Mr. Hayward, Refiner. This assay'd Piece is fine Gold, of 24 Carracts. Standard Gold, is but of 22 Carracts. This, though the finest of Gold, might possible have been taken off Guineas, because it's having undergone these Operations, may have consum'd the Allay, and brought it above Standard.
Mr. Sandwell. This is the same Gold we found in the Dust; I stood by the Assay-Master while he try'd it.
Prisoner. I would ask whether he, or some other, did not carry some Dirt got in the Mint, and scatter it upon the Chair.
Mr. Moore. Though I have liv'd two Years and a Half in the House, yet I never saw any Business carry'd on in the Prisoner's Warehouse. I have heard indeed, that he dealt in Brandy and Rum, before the Commencement of the Act against retailing such Liquors, but I never saw any Thing of it, nor any Goods of any Sort ever carried in, or out; nor did I ever see any Body go in, or out, but the Prisoner alone. Part of the necessary House is divided off into his Cellar, and the Boards are a little loose. When I have been at the Vault I have heard a small Noise, like Filing in the Cellar, and this about half a Score Times, I believe; but I never saw what he was doing. The Neighbours have wonder'd what he did in that Warehouse, but I had no Suspicion of this Business.
Prisoner. At such Times as you heard this Filing in the Cellar, can you say I was in it?
Moore. I don't know who was then in the Cellar. 'Twas not like the Noise of Filing in a Smith's Shop, but like the Filing of something small.
William Plevy . The Prisoner has rented the Warehouse and Cellar between 3 and 4 Years. At first, he dealt in Brandy and Rum; but since the Act, I don't know what Business he has followed. I live over-against the Warehouse, and have seen him go in, and out, several Times a Day, but never with any body with him. Whenever he went in, he lock'd himself in, and I have observ'd him to push against the Door to see if 'twas fast. I was with those that search'd the Dust, and told them, there was Gold in the Trough, and in the Bottom of the Chair. I used to wonder how he liv'd.
Mary Moore confirm'd Mr. Moore's Evidence; and said she had heard a Noise in the Cellar, like a small Filing, but she did not know who was at such Times in the Cellar. She had seen the Prisoner go in and out a hundred Times, but never any one else, nor did she ever see any Goods carried in or out. And that the Prisoner generally staid there, a great while at a Time, always lock'd up; and tho' there might be Light in the Cellar, yet she never could see any glimpse of it.
Prisoner. Is there no other Apartment joins to the Cellar?
Moore. No dwelling House; the next Building is a Stable, - and it could not be the Horses that were filing.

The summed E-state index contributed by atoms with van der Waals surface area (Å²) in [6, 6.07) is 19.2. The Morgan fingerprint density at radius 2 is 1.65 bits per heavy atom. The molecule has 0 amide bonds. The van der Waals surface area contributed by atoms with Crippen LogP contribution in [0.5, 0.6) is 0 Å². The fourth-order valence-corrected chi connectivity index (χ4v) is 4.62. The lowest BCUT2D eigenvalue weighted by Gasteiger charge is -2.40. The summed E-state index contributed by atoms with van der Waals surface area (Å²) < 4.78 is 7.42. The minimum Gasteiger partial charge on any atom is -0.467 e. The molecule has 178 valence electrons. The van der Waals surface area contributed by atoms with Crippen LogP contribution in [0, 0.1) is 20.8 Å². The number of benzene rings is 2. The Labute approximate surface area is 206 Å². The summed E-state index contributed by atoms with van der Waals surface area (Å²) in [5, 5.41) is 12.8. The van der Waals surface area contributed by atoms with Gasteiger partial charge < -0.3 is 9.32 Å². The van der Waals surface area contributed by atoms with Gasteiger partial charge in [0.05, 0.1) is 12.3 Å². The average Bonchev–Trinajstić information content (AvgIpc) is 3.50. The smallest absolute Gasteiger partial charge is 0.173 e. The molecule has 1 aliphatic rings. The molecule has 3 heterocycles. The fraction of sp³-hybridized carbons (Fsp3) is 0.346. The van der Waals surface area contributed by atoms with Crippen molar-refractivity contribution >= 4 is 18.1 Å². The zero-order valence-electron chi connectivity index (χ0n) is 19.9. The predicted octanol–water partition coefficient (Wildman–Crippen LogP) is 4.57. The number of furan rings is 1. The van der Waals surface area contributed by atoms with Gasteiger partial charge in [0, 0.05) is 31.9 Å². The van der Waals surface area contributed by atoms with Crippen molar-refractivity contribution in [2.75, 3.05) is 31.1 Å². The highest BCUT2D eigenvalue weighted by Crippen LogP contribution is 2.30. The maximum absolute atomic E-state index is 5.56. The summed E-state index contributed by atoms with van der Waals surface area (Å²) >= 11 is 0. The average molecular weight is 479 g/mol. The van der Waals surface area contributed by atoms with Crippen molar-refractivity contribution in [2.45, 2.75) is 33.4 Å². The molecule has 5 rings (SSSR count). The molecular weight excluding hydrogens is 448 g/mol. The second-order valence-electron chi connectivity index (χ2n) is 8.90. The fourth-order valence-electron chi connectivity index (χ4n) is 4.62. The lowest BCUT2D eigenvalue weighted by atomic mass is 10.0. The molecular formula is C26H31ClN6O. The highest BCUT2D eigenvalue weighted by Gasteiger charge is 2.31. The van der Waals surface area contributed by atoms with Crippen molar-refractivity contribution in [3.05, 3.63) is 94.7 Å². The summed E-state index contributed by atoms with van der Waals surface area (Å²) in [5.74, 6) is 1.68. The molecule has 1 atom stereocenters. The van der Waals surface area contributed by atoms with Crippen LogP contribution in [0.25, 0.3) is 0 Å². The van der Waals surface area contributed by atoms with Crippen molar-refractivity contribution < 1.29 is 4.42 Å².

Mr. Hayward, Refiner. I have bought Gold of the Prisoner, but not within these Twelvemonths, and have sold him 50 or 60 Pound's-worth of Pieces of Eight; (Portugal Money) The Gold he sold me was melted into small Bars, about 3, 4, or 5 ozs. weight, and might be sometimes a little better, and sometimes a little worse, than Standard. The Portugal Money we esteem as Standard Gold. I have dealt with him 3 or 4 Years.
Mr. Cook, Refiner. The Prisoner has several Times brought Ingots of Gold to my Counting-House to sell. Within this Year, or Year and Half, I have bought three or four Times of him Ingots, about 8, 10, or 12 ozs. weight That which comes from the Indies, is in Horseshoes, of about 20 or 24 ozs. weight. I took the Prisoner to be a Man of Reputation.
Brian Russel . I am an Ironmonger; and have sold the Prisoner, Files and Crucibles (for melting Metal) these three Years. The Files were two-Penny Handfiles, smooth on one Edge, Pillow Files, and other small Files; midding and small Cut. I have sold him about 20 Crucibles, - they are apt to break in the Fire. I sold him Files 6 or 7 Weeks ago; and likewise before the Spirituous Liquors went down.
Prisoner. The Crucibles I used to turn Lead into Dust.
Mr. Russel. The Files he had of me, were mostly such as are used by Watchmakers.
Defence. When these People, my Lord, call'd upon me about this 30 l. Bank Note, I told them it might possibly have been in my Possession; for I had several Notes upon Goldsmiths, and upon the Bank, in my Possession, and did not know the Names of any one Person mentioned in those Notes; only I look'd upon it as necessary to take some Account of the Numbers, and the like, in case of any Accident. As to the Occurrences in the Pocket-Books, I don't know on what Occasion I made the Memorandums; - some were made a long Time ago. As to my receiving Money from the Bank, in many different, and perhaps fictitious Names, (from whence They would infer I clipp'd the Money I receiv'd) the Reason was this; I have a Load of Debts upon me, and among my Creditors, is a Gentleman, a Director of the Bank; and Mr. Nathaniel Gould (lately deceas'd) was another. This was the Reason I conceal'd my Name, - lest my Creditors should fall on me, thinking I had more Money than really I
Mr. Sandwell. There was some Leaf-Gold in one of the Drawers, but 'twas not in the Drawer where we found the File.